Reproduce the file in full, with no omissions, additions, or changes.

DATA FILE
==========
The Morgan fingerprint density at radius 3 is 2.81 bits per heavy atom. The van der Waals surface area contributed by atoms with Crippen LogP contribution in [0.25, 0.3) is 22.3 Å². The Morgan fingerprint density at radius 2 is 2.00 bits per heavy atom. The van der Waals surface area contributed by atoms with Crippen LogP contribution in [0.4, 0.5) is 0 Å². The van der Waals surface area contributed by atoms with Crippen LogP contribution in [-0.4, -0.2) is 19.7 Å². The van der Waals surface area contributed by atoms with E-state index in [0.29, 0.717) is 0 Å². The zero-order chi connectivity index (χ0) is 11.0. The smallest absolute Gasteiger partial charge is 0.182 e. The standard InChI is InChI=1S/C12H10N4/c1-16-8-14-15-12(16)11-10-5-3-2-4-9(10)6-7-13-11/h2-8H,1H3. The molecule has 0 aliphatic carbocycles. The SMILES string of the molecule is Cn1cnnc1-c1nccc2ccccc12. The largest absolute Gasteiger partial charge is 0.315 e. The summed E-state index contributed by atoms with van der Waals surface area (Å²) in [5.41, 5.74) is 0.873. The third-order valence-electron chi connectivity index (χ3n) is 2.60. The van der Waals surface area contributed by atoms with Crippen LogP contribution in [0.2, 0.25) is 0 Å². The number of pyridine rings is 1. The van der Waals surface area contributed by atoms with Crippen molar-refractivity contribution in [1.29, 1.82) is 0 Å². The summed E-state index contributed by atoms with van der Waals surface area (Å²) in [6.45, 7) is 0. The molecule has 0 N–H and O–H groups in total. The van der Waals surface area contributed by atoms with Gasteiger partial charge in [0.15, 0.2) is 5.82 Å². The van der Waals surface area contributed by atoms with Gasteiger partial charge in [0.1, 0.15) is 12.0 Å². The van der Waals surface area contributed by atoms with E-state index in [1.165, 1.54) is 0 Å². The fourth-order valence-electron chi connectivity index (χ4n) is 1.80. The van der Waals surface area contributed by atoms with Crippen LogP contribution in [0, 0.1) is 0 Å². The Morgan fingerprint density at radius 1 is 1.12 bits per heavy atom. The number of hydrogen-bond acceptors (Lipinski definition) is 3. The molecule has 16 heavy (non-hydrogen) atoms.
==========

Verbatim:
The Morgan fingerprint density at radius 3 is 2.81 bits per heavy atom. The van der Waals surface area contributed by atoms with Crippen LogP contribution in [0.25, 0.3) is 22.3 Å². The Morgan fingerprint density at radius 2 is 2.00 bits per heavy atom. The van der Waals surface area contributed by atoms with Crippen LogP contribution in [0.4, 0.5) is 0 Å². The van der Waals surface area contributed by atoms with Crippen LogP contribution in [-0.4, -0.2) is 19.7 Å². The van der Waals surface area contributed by atoms with E-state index in [0.29, 0.717) is 0 Å². The zero-order chi connectivity index (χ0) is 11.0. The smallest absolute Gasteiger partial charge is 0.182 e. The standard InChI is InChI=1S/C12H10N4/c1-16-8-14-15-12(16)11-10-5-3-2-4-9(10)6-7-13-11/h2-8H,1H3. The molecule has 0 aliphatic carbocycles. The SMILES string of the molecule is Cn1cnnc1-c1nccc2ccccc12. The largest absolute Gasteiger partial charge is 0.315 e. The summed E-state index contributed by atoms with van der Waals surface area (Å²) in [5.41, 5.74) is 0.873. The third-order valence-electron chi connectivity index (χ3n) is 2.60. The van der Waals surface area contributed by atoms with Crippen LogP contribution in [0.2, 0.25) is 0 Å². The number of pyridine rings is 1. The van der Waals surface area contributed by atoms with Crippen molar-refractivity contribution in [1.29, 1.82) is 0 Å². The summed E-state index contributed by atoms with van der Waals surface area (Å²) in [6.45, 7) is 0. The molecule has 0 N–H and O–H groups in total. The van der Waals surface area contributed by atoms with Gasteiger partial charge in [0.15, 0.2) is 5.82 Å². The van der Waals surface area contributed by atoms with Gasteiger partial charge in [0.1, 0.15) is 12.0 Å². The van der Waals surface area contributed by atoms with E-state index in [1.165, 1.54) is 0 Å². The fourth-order valence-electron chi connectivity index (χ4n) is 1.80. The van der Waals surface area contributed by atoms with Crippen LogP contribution in [0, 0.1) is 0 Å². The Morgan fingerprint density at radius 1 is 1.12 bits per heavy atom. The number of hydrogen-bond acceptors (Lipinski definition) is 3. The molecule has 16 heavy (non-hydrogen) atoms.